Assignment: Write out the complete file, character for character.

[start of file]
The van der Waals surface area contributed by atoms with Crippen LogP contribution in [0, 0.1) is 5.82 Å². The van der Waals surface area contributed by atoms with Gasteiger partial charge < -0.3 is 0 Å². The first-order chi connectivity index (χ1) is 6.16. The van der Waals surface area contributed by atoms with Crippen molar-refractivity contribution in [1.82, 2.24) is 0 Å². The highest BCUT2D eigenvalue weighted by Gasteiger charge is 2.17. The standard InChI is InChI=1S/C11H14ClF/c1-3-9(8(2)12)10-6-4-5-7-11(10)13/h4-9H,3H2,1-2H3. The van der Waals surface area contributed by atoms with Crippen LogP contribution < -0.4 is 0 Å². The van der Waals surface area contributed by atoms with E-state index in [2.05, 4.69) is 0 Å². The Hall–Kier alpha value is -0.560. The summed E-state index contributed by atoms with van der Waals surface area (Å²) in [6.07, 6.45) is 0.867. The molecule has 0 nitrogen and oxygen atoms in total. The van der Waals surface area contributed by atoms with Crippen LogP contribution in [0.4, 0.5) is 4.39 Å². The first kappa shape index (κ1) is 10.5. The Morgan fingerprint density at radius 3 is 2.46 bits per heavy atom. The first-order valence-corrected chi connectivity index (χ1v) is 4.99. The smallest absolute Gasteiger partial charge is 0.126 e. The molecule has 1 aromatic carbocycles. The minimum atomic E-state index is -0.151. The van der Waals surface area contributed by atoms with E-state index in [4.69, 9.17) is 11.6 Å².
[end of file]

The van der Waals surface area contributed by atoms with Crippen LogP contribution in [0, 0.1) is 5.82 Å². The van der Waals surface area contributed by atoms with Gasteiger partial charge < -0.3 is 0 Å². The first-order chi connectivity index (χ1) is 6.16. The van der Waals surface area contributed by atoms with Crippen molar-refractivity contribution in [1.82, 2.24) is 0 Å². The highest BCUT2D eigenvalue weighted by Gasteiger charge is 2.17. The standard InChI is InChI=1S/C11H14ClF/c1-3-9(8(2)12)10-6-4-5-7-11(10)13/h4-9H,3H2,1-2H3. The van der Waals surface area contributed by atoms with Crippen LogP contribution < -0.4 is 0 Å². The van der Waals surface area contributed by atoms with E-state index in [2.05, 4.69) is 0 Å². The Hall–Kier alpha value is -0.560. The summed E-state index contributed by atoms with van der Waals surface area (Å²) in [6.07, 6.45) is 0.867. The molecule has 0 nitrogen and oxygen atoms in total. The van der Waals surface area contributed by atoms with Crippen LogP contribution in [0.4, 0.5) is 4.39 Å². The first kappa shape index (κ1) is 10.5. The Morgan fingerprint density at radius 3 is 2.46 bits per heavy atom. The first-order valence-corrected chi connectivity index (χ1v) is 4.99. The smallest absolute Gasteiger partial charge is 0.126 e. The molecule has 1 aromatic carbocycles. The minimum atomic E-state index is -0.151. The van der Waals surface area contributed by atoms with E-state index in [4.69, 9.17) is 11.6 Å².